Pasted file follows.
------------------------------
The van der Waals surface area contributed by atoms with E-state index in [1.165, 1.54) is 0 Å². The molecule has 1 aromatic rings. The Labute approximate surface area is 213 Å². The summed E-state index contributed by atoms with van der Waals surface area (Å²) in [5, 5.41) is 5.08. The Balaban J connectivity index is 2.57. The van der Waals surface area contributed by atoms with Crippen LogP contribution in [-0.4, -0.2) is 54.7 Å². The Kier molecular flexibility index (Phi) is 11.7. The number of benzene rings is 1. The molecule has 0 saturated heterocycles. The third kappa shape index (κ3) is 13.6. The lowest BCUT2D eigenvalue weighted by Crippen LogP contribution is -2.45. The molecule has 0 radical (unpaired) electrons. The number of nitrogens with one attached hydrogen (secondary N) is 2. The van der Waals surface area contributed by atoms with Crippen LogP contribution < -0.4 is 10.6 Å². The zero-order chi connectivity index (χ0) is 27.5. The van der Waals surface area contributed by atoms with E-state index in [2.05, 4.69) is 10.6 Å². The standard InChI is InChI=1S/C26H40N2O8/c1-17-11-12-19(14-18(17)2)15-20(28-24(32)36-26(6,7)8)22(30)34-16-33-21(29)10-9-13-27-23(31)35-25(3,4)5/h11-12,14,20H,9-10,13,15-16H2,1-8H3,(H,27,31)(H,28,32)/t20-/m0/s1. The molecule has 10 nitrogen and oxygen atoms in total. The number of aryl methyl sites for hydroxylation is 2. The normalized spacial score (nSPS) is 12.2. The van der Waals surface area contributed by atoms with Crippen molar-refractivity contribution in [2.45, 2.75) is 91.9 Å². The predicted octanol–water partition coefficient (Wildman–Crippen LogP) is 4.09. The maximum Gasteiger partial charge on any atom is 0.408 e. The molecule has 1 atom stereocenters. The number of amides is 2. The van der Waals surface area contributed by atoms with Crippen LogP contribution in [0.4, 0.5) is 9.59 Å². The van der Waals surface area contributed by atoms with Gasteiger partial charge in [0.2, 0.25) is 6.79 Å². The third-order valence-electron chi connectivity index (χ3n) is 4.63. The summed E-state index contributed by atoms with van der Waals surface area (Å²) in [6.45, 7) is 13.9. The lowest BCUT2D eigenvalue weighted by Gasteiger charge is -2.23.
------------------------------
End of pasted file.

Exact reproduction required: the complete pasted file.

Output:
The van der Waals surface area contributed by atoms with E-state index in [1.165, 1.54) is 0 Å². The molecule has 1 aromatic rings. The Labute approximate surface area is 213 Å². The summed E-state index contributed by atoms with van der Waals surface area (Å²) in [5, 5.41) is 5.08. The Balaban J connectivity index is 2.57. The van der Waals surface area contributed by atoms with Crippen LogP contribution in [-0.4, -0.2) is 54.7 Å². The Kier molecular flexibility index (Phi) is 11.7. The number of benzene rings is 1. The molecule has 0 saturated heterocycles. The third kappa shape index (κ3) is 13.6. The lowest BCUT2D eigenvalue weighted by Crippen LogP contribution is -2.45. The molecule has 0 radical (unpaired) electrons. The number of nitrogens with one attached hydrogen (secondary N) is 2. The van der Waals surface area contributed by atoms with Crippen LogP contribution < -0.4 is 10.6 Å². The zero-order chi connectivity index (χ0) is 27.5. The van der Waals surface area contributed by atoms with E-state index in [2.05, 4.69) is 10.6 Å². The standard InChI is InChI=1S/C26H40N2O8/c1-17-11-12-19(14-18(17)2)15-20(28-24(32)36-26(6,7)8)22(30)34-16-33-21(29)10-9-13-27-23(31)35-25(3,4)5/h11-12,14,20H,9-10,13,15-16H2,1-8H3,(H,27,31)(H,28,32)/t20-/m0/s1. The molecule has 10 nitrogen and oxygen atoms in total. The number of aryl methyl sites for hydroxylation is 2. The normalized spacial score (nSPS) is 12.2. The van der Waals surface area contributed by atoms with Crippen molar-refractivity contribution in [2.45, 2.75) is 91.9 Å². The predicted octanol–water partition coefficient (Wildman–Crippen LogP) is 4.09. The maximum Gasteiger partial charge on any atom is 0.408 e. The molecule has 1 atom stereocenters. The number of amides is 2. The van der Waals surface area contributed by atoms with Crippen LogP contribution in [0.4, 0.5) is 9.59 Å². The van der Waals surface area contributed by atoms with Gasteiger partial charge in [0.2, 0.25) is 6.79 Å². The third-order valence-electron chi connectivity index (χ3n) is 4.63. The summed E-state index contributed by atoms with van der Waals surface area (Å²) in [6.45, 7) is 13.9. The lowest BCUT2D eigenvalue weighted by Gasteiger charge is -2.23.